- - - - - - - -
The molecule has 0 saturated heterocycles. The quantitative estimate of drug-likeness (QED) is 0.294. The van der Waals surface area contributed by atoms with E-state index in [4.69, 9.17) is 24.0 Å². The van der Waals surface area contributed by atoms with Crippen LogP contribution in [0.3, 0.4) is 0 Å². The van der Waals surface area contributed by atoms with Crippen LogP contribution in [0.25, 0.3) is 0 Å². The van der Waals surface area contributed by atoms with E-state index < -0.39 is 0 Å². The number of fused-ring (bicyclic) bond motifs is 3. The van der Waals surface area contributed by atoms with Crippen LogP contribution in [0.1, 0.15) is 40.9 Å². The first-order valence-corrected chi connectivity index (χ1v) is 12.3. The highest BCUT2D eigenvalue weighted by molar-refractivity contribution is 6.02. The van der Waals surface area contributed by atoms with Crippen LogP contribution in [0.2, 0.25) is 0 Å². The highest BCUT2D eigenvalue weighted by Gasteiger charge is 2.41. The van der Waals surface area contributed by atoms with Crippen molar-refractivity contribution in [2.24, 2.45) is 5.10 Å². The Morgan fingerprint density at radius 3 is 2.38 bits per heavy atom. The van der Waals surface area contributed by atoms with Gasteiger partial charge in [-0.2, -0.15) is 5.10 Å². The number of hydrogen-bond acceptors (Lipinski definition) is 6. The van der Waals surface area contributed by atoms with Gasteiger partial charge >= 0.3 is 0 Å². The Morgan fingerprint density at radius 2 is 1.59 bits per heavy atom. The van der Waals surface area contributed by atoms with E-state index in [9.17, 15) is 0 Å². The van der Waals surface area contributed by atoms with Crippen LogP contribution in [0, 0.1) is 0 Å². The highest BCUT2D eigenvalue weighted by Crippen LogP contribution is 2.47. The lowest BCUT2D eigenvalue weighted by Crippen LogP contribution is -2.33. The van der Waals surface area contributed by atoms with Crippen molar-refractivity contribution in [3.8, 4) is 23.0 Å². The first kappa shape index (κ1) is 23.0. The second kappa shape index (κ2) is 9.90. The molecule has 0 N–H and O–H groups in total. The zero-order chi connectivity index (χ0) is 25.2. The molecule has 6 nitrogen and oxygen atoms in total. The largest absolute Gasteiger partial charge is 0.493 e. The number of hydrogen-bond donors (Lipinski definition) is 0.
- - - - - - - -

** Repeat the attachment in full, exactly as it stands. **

The molecule has 0 saturated heterocycles. The quantitative estimate of drug-likeness (QED) is 0.294. The van der Waals surface area contributed by atoms with E-state index in [4.69, 9.17) is 24.0 Å². The van der Waals surface area contributed by atoms with Crippen LogP contribution in [0.3, 0.4) is 0 Å². The van der Waals surface area contributed by atoms with Crippen LogP contribution in [0.25, 0.3) is 0 Å². The van der Waals surface area contributed by atoms with E-state index < -0.39 is 0 Å². The number of fused-ring (bicyclic) bond motifs is 3. The van der Waals surface area contributed by atoms with Crippen LogP contribution in [0.1, 0.15) is 40.9 Å². The first-order valence-corrected chi connectivity index (χ1v) is 12.3. The highest BCUT2D eigenvalue weighted by molar-refractivity contribution is 6.02. The van der Waals surface area contributed by atoms with Crippen LogP contribution in [0.2, 0.25) is 0 Å². The highest BCUT2D eigenvalue weighted by Gasteiger charge is 2.41. The van der Waals surface area contributed by atoms with Crippen molar-refractivity contribution in [2.24, 2.45) is 5.10 Å². The Morgan fingerprint density at radius 3 is 2.38 bits per heavy atom. The van der Waals surface area contributed by atoms with Gasteiger partial charge in [-0.2, -0.15) is 5.10 Å². The number of hydrogen-bond acceptors (Lipinski definition) is 6. The van der Waals surface area contributed by atoms with Gasteiger partial charge >= 0.3 is 0 Å². The Morgan fingerprint density at radius 2 is 1.59 bits per heavy atom. The van der Waals surface area contributed by atoms with E-state index in [9.17, 15) is 0 Å². The van der Waals surface area contributed by atoms with Crippen LogP contribution in [0, 0.1) is 0 Å². The highest BCUT2D eigenvalue weighted by Crippen LogP contribution is 2.47. The lowest BCUT2D eigenvalue weighted by Crippen LogP contribution is -2.33. The van der Waals surface area contributed by atoms with Crippen molar-refractivity contribution in [3.8, 4) is 23.0 Å². The first kappa shape index (κ1) is 23.0. The second kappa shape index (κ2) is 9.90. The molecule has 0 N–H and O–H groups in total. The zero-order chi connectivity index (χ0) is 25.2. The molecule has 6 nitrogen and oxygen atoms in total. The largest absolute Gasteiger partial charge is 0.493 e. The number of hydrogen-bond donors (Lipinski definition) is 0.